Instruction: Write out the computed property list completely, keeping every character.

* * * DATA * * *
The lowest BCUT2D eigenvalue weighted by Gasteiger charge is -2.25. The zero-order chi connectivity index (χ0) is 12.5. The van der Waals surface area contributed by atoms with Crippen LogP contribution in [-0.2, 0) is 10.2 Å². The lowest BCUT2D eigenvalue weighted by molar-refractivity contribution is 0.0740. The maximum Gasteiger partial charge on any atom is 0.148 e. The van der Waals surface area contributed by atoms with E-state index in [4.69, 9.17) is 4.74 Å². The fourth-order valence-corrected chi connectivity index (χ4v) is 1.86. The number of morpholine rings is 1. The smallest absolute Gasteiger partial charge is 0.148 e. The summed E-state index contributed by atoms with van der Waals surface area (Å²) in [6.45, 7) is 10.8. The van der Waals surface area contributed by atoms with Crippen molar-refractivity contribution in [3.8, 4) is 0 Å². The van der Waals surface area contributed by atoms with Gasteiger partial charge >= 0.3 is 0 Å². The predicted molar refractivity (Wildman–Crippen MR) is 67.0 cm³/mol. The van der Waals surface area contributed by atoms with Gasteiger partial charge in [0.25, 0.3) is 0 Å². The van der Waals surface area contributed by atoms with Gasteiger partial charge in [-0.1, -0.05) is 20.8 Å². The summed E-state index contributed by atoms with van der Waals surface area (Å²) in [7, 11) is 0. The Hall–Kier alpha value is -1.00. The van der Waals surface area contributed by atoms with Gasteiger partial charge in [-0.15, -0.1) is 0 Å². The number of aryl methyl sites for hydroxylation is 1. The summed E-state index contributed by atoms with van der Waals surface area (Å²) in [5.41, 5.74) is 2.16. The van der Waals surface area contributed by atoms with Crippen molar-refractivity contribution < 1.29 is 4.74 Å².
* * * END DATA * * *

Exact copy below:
The lowest BCUT2D eigenvalue weighted by Gasteiger charge is -2.25. The zero-order chi connectivity index (χ0) is 12.5. The van der Waals surface area contributed by atoms with Crippen LogP contribution in [-0.2, 0) is 10.2 Å². The lowest BCUT2D eigenvalue weighted by molar-refractivity contribution is 0.0740. The maximum Gasteiger partial charge on any atom is 0.148 e. The van der Waals surface area contributed by atoms with E-state index in [4.69, 9.17) is 4.74 Å². The fourth-order valence-corrected chi connectivity index (χ4v) is 1.86. The number of morpholine rings is 1. The smallest absolute Gasteiger partial charge is 0.148 e. The summed E-state index contributed by atoms with van der Waals surface area (Å²) in [6.45, 7) is 10.8. The van der Waals surface area contributed by atoms with Crippen molar-refractivity contribution in [3.8, 4) is 0 Å². The van der Waals surface area contributed by atoms with Gasteiger partial charge >= 0.3 is 0 Å². The predicted molar refractivity (Wildman–Crippen MR) is 67.0 cm³/mol. The van der Waals surface area contributed by atoms with Gasteiger partial charge in [0.25, 0.3) is 0 Å². The van der Waals surface area contributed by atoms with Gasteiger partial charge in [-0.1, -0.05) is 20.8 Å². The summed E-state index contributed by atoms with van der Waals surface area (Å²) in [7, 11) is 0. The Hall–Kier alpha value is -1.00. The van der Waals surface area contributed by atoms with Gasteiger partial charge in [-0.15, -0.1) is 0 Å². The number of aryl methyl sites for hydroxylation is 1. The summed E-state index contributed by atoms with van der Waals surface area (Å²) in [5.41, 5.74) is 2.16. The van der Waals surface area contributed by atoms with Crippen molar-refractivity contribution < 1.29 is 4.74 Å².